Chris Slade describes the son et lumiere presentation at the abbey of Bon Repos called "Le Pays de Conomor" in Brittany, which takes place during the first two weeks of August.
The moon and my French garden
I have always been a keen, if amateur, gardener, and absolutely swear by my trusted lunar calendar. When we moved to Brittany, we inherited a huge garden (by British standards, certainly), made up of several areas: a vegetable patch, an orchard, a massive lawn, even a wildflower field. With a garden this beautiful, varied and interesting, there is no excuse not to get my hands dirty and muddy!
The weather in Southern Brittany has been fantastic for the last fortnight: 30-35 degrees EVERY day. Incredible! Can it last? Some might find it a bit too hot, but I personally love it. It gives me such a great excuse to go outdoors and give tender love and care to my beautiful garden.
The vegetable patch has been dug, manured, onions have been planted and parsnip seeds were sown – what next? Every year I vow to garden by the moon. Not literally during the night but to follow the cycles of the moon.
If the moon can control the tides and stop me sleeping then surely it can give me bumper crops. The principle for gardening is the same: just like its gravitational pull causes the movement of the tides, it also affects moisture in the soil, helping seeds swell up and transform into well-established plants thanks to better germination.
Gardening according to my lunar calendar
So, in order to help me in my quest for better fruit and vegetables, I have bought a lunar calendar (un Calendrier Lunaire in French). This fabulously useful book tells me day by day the moon’s position, and I must say I follow it religiously. It has become something of a daily ritual. Not only do I need to be concerned if there is a new moon, whether it is in the premier quarter or dernier quarter, or a full moon. I should pay attention as to whether the moon is ascending or descending and how far the moon is away from the earth. At its closest, it is 356,000km and at its furthest, 406,000km.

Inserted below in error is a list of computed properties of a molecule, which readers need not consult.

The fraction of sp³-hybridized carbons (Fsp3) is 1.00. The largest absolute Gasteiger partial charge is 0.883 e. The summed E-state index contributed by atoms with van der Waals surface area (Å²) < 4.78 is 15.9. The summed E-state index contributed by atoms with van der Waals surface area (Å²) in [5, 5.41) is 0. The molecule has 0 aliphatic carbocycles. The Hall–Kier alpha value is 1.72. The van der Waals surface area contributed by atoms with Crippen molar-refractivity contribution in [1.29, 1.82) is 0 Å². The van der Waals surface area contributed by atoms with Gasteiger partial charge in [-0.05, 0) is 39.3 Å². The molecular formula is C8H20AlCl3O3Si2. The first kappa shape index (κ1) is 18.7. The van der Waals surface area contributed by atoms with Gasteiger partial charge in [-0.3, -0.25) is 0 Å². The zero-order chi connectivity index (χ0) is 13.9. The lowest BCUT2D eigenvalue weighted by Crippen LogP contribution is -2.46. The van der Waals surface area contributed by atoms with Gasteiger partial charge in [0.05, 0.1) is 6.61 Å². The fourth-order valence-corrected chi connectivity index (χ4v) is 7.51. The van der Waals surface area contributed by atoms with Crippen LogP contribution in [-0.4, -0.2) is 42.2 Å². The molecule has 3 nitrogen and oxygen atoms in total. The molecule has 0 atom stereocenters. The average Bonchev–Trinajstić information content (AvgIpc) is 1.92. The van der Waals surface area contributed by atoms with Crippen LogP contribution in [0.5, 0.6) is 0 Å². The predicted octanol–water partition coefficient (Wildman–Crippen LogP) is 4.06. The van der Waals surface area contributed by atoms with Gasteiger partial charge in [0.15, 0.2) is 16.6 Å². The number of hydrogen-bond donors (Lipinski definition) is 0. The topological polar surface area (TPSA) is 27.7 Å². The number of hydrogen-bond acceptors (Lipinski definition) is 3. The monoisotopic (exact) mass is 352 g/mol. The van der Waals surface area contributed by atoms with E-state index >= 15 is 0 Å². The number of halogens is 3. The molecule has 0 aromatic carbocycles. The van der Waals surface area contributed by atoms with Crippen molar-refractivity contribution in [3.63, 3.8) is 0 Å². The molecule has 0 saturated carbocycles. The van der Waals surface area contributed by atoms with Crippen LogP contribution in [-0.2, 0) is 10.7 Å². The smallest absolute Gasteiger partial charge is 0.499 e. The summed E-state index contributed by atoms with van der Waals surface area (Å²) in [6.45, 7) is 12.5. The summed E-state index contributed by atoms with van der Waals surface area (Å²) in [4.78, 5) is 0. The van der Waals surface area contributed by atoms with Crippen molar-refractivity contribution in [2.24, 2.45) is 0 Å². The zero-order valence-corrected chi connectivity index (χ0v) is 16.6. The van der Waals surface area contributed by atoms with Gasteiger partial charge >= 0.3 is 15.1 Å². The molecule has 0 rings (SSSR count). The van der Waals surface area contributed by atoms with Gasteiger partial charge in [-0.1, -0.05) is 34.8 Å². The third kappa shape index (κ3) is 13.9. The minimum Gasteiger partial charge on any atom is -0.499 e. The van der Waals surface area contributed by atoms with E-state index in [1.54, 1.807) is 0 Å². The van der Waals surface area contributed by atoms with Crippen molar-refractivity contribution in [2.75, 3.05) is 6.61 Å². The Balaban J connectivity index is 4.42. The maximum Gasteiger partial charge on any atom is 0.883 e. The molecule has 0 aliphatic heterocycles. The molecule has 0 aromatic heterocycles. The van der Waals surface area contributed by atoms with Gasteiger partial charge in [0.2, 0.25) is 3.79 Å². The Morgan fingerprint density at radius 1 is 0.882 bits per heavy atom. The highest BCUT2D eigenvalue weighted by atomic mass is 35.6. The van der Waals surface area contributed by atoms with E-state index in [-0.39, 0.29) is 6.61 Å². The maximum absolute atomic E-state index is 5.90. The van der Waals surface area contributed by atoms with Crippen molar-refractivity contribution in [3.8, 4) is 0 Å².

Each day my treasured lunar calendar also reveals snippets of text giving useful advice on what tasks to perform in the garden:
- for example, today is the most favourable time for sowing and planting, as some plants have specific days of sowing and planting.
- another good piece of advice concerns watering: on some days it is better to refrain from watering plants, as doing so might encourage the presence of pests.
- it highlights the best days for fertilizing plants with chemical and natural fertilizers.
- it recommends the most auspicious times for harvesting and freezing fruit. On that subject, why not take a look at our apple pressing article?
- it points out the most favourable time for collecting and preserving root vegetables.
Obviously, these are just a few examples given by my lunar calendar. There are many, many more handy snippets of advice in my precious, detailed book!
Learning about fruit and vegetables
It may all sound very complicated, but thankfully at the back of the lunar calendar, you will find a little chart which also gives more details about each plant/fruit/vegetable individually, and the list is quite exhaustive:
Flowering vegetables: courgettes, broccoli, artichokes, etc.
Leafy vegetables: spinach, cabbage, watercress, etc.
Vegetable fruits: tomatoes, peppers, cucumbers, pumpkins, etc.
Root vegetables: carrots, turnips, parsnips, potatoes, etc.
All I have to do now is to work out what categories my seeds fall into – what vegetable is deemed to be legumes fruits?
I just hope that I am patient enough to follow the moons advice… as soon as the sun is out I want to be out too planting!